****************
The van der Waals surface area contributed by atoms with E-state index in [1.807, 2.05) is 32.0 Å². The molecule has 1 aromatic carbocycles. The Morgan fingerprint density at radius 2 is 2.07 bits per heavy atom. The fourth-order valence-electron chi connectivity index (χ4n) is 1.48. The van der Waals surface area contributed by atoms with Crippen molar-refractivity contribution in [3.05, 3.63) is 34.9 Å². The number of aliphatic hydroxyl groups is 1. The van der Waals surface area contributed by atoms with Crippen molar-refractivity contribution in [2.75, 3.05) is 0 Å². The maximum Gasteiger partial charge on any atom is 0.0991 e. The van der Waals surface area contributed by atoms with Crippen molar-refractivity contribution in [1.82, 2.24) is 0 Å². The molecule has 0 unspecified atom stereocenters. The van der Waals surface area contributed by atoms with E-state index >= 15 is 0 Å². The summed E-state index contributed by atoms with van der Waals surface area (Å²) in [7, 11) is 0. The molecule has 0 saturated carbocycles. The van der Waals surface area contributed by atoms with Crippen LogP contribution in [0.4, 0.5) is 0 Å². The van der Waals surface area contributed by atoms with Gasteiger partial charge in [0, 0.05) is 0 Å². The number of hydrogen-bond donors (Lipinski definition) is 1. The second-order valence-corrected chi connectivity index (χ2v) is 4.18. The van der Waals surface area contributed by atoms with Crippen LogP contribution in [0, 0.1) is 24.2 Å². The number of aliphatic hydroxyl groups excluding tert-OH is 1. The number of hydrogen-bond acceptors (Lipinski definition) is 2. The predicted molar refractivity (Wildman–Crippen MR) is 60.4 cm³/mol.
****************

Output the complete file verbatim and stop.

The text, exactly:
The van der Waals surface area contributed by atoms with E-state index in [1.807, 2.05) is 32.0 Å². The molecule has 1 aromatic carbocycles. The Morgan fingerprint density at radius 2 is 2.07 bits per heavy atom. The fourth-order valence-electron chi connectivity index (χ4n) is 1.48. The van der Waals surface area contributed by atoms with Crippen molar-refractivity contribution in [3.05, 3.63) is 34.9 Å². The number of aliphatic hydroxyl groups is 1. The van der Waals surface area contributed by atoms with Crippen molar-refractivity contribution in [2.75, 3.05) is 0 Å². The maximum Gasteiger partial charge on any atom is 0.0991 e. The van der Waals surface area contributed by atoms with Crippen molar-refractivity contribution in [1.82, 2.24) is 0 Å². The molecule has 0 unspecified atom stereocenters. The van der Waals surface area contributed by atoms with E-state index >= 15 is 0 Å². The summed E-state index contributed by atoms with van der Waals surface area (Å²) in [7, 11) is 0. The molecule has 0 saturated carbocycles. The van der Waals surface area contributed by atoms with Crippen LogP contribution in [0.4, 0.5) is 0 Å². The van der Waals surface area contributed by atoms with Gasteiger partial charge in [0, 0.05) is 0 Å². The number of hydrogen-bond donors (Lipinski definition) is 1. The second-order valence-corrected chi connectivity index (χ2v) is 4.18. The van der Waals surface area contributed by atoms with Crippen LogP contribution in [0, 0.1) is 24.2 Å². The number of aliphatic hydroxyl groups excluding tert-OH is 1. The number of hydrogen-bond acceptors (Lipinski definition) is 2. The predicted molar refractivity (Wildman–Crippen MR) is 60.4 cm³/mol.